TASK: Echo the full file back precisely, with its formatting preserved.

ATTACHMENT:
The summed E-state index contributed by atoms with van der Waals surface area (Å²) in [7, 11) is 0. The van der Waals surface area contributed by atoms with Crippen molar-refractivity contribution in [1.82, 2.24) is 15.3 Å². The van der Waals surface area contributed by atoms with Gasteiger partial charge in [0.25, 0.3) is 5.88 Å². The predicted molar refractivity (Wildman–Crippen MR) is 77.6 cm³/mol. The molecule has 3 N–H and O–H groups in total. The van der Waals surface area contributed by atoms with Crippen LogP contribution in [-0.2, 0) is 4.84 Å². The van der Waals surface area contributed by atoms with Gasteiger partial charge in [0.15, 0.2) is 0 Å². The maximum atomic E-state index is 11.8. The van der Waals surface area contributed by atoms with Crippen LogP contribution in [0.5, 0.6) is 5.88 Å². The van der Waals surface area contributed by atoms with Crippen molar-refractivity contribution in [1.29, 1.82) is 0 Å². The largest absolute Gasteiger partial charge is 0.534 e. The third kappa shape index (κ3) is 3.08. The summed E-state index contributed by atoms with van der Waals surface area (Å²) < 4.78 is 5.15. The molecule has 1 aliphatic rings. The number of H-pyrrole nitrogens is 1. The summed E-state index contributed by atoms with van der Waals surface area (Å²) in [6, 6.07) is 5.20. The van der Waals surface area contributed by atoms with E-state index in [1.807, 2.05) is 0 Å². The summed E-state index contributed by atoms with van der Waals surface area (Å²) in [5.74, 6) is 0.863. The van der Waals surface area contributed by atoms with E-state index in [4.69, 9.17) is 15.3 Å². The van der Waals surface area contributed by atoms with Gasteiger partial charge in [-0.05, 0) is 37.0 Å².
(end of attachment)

The summed E-state index contributed by atoms with van der Waals surface area (Å²) in [7, 11) is 0. The van der Waals surface area contributed by atoms with Crippen molar-refractivity contribution in [1.82, 2.24) is 15.3 Å². The van der Waals surface area contributed by atoms with Gasteiger partial charge in [0.25, 0.3) is 5.88 Å². The predicted molar refractivity (Wildman–Crippen MR) is 77.6 cm³/mol. The molecule has 3 N–H and O–H groups in total. The van der Waals surface area contributed by atoms with Crippen LogP contribution in [-0.2, 0) is 4.84 Å². The van der Waals surface area contributed by atoms with Gasteiger partial charge in [0.15, 0.2) is 0 Å². The maximum atomic E-state index is 11.8. The van der Waals surface area contributed by atoms with Crippen LogP contribution in [0.5, 0.6) is 5.88 Å². The van der Waals surface area contributed by atoms with Crippen molar-refractivity contribution in [1.29, 1.82) is 0 Å². The largest absolute Gasteiger partial charge is 0.534 e. The third kappa shape index (κ3) is 3.08. The summed E-state index contributed by atoms with van der Waals surface area (Å²) < 4.78 is 5.15. The molecule has 1 aliphatic rings. The number of H-pyrrole nitrogens is 1. The summed E-state index contributed by atoms with van der Waals surface area (Å²) in [6, 6.07) is 5.20. The van der Waals surface area contributed by atoms with E-state index in [1.807, 2.05) is 0 Å². The summed E-state index contributed by atoms with van der Waals surface area (Å²) in [5.74, 6) is 0.863. The van der Waals surface area contributed by atoms with E-state index in [4.69, 9.17) is 15.3 Å². The van der Waals surface area contributed by atoms with Gasteiger partial charge in [-0.05, 0) is 37.0 Å².